Napier Lopez is a writer based in New York City. He's interested in all things tech, science, and photography related, and likes to yo-yo in Napier Lopez is a writer based in New York City. He's interested in all things tech, science, and photography related, and likes to yo-yo in his free time. Follow him on Twitter.
It’s been several months since Microsoft announced it was bringing mobile-style ARM processors to Windows 10 and now we’re finally seeing the fruits of that labor. Say hello the “Always Connected PC,” the first batch of which are powered by Qualcomm processors.
Qualcomm apparently thought I was cool enough to fly me out to its event in Hawaii (disclaimer), where it showed showed off two Windows PCs, the HP Envy X2 and the Asus NovaGo. They’re powered by the Snapdragon 835 – the same chip in the Galaxy S8, Pixel 2, and the vast majority of Android flagships in 2017.
Surprise: They feel just like any other laptops. But the impressive bit is that they look just like any other laptops and can supposedly last 20+ hours on a charge. That puts even the best performers on the market to shame.
The Envy x2 is very akin to the recent Spectre x2 at first glance. However, it uses a kickstand in the vein of the Huawei Matebook E, integrated into the keyboard cover rather than the tablet itself. That means that, unlike a traditional kickstand, the laptop is fully covered – it’s basically always in a case.
I only had a few minutes with the device, but the hardware felt premium. Typing felt better than most tablet keyboards, perhaps even as good as the Surface Pro, and miles ahead of the iPad Pro. The included pen was smooth with no obvious latency. The 1080p screen isn’t the sharpest around, but colors and contrast were vibrant, and you won’t miss the extra resolution too much on a 12.3-inch display.
Mostly, I was impressed by how thin and light it was, something surely aided by the new chipset. It’s 6.9mm thin and 1.5 lb (HP’s website says 1.21 kg for some reason, but it stated the former on stage). Picking it up without the keyboard portion, it felt more like an iPad and less like a PC stuffed into a tablet form factor. Even with the keyboard attached, it still felt super light.
The device comes with 8GB of RAM and 128GB of storage by default, and the only ports are USB-C and a headphone jack. HP isn’t providing a price quite yet, but considering the Spectre x2 starts at $1,149, we imagine the Envy x2 will start close to the one grand mark. HP has more specs and information here.
Asus’ offering was clearly aimed at the budget market with a starting price of $599, and that somewhat shows in its design. That’s not to say it’s bad – in fact, it feels quite solid – but it doesn’t have the sleekness of a premium ultrabook.
Still, it’s an all metal design with a good screen (100 percent sRGB) and smallish bezels, and the flipping-hinge mechanism felt solid too. I had no immediate complaints about the keyboard and trackpad, and the stylus felt responsive as well. There are two USB-A ports and and HDMI port, but USB-C is disappointingly omitted.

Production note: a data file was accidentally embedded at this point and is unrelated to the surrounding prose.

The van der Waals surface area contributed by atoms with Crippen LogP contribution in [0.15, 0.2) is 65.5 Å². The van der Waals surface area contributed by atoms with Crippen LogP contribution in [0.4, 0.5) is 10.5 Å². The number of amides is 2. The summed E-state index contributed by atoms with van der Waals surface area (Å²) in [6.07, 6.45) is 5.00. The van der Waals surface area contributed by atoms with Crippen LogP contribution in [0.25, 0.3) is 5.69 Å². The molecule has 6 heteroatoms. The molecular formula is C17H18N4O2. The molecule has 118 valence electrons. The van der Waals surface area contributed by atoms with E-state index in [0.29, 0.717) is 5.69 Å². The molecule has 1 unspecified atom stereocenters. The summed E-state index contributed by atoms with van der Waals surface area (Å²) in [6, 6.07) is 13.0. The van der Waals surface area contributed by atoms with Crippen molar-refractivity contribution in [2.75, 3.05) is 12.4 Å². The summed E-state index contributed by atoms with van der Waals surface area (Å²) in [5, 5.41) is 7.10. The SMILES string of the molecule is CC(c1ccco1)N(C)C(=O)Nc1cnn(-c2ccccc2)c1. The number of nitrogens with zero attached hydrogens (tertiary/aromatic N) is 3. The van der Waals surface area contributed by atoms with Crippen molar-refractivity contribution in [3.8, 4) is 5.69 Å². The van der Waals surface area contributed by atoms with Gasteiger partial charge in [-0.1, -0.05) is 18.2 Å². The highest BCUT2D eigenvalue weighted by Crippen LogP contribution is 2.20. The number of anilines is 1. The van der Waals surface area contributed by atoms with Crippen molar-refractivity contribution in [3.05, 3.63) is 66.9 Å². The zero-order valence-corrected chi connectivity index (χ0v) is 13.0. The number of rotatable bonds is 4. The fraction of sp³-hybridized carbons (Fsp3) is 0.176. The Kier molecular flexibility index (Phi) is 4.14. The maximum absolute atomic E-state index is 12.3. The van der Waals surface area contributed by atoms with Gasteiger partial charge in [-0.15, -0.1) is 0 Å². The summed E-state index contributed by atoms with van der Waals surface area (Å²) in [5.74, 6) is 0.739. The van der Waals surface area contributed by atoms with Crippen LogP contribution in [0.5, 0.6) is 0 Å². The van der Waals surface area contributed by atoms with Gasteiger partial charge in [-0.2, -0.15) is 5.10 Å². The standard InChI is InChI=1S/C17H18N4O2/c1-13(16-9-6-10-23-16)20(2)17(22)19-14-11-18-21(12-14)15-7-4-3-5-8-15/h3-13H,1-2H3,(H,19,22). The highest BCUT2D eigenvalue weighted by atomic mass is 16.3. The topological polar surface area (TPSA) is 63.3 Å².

The 4GB/64GB model will retail for $599, while the 8GB/256GB one will run $799. You can find more specs and information on Asus’ website.
Questions and potential
The tablets come with Windows 10 S, meaning you can only run apps from the Microsoft Store by default, but you can upgrade to Windows 10 Pro and run regular Windows apps. However, according to Qualcomm, they will only run Win32 applications if not available through the Windows Store. Software that only comes in a 64 bit version will not work, but most programs generally still include a 32-bit variant.
It also remains to be see how much of a performance hit Win32 programs will see when emulated to run on ARM chipsets. Until we can test how they perform with legacy software these laptops might actually be best left to running Windows Store apps or used only as a secondary laptop. The last thing you want is to have to use some crucial software for work or school only to find out it doesn’t work on your brand new laptop.
All that being said, performance on Windows S felt surprisingly good, with quick loading times and smooth animations – smoother than I’ve seen from many budget laptops. And this is just the beginning; as ARM processors become more popular in Windows, developers will be able to further optimize their applications.
Really though, the story of Qualcomm-powered PCs is all about the battery life and connectivity. Unfortunately thhose aren’t things we can test in a brief hands on, but even if HP and Asus only manage to squeze half of the claimed 20-22 hour battery life, you’d still be outlasting pretty much every other laptop currently on the market.
As Qualcomm put it, instead of measuring our battery life in hours, we’ll think about it in terms of days or even weeks. I would no longer have to carry my laptop charger with me “just in case.”
Conversely, PC manufacturers could use the extra efficiency to reduce PC sizes significantly while still providing solid battery life. I don’t think laptops need to get any thinner, but manufactures will be able to experiment with lighter, smaller form factors thanks to the increased efficiency and smaller chipset size of ARM processers. And as more entry-level laptops adopt Qualcomm chips and the world moves to 5G, we’ll likely see the majority of computers come with wireless internet connectivity, not just a handful of models.
We’ll have to see how the laptops perform in the long term once we get our hands on devices in 2018. If app compatibility doesn’t become a pain point and battery life holds up to scrutiny, Qualcomm’s processors – and other ARM chips, once they join in on the fun – could actually change the way we use our PCs. I’m looking forward to the day we can get this type of battery life from higher-performance chipsets too.
Your move, Intel.
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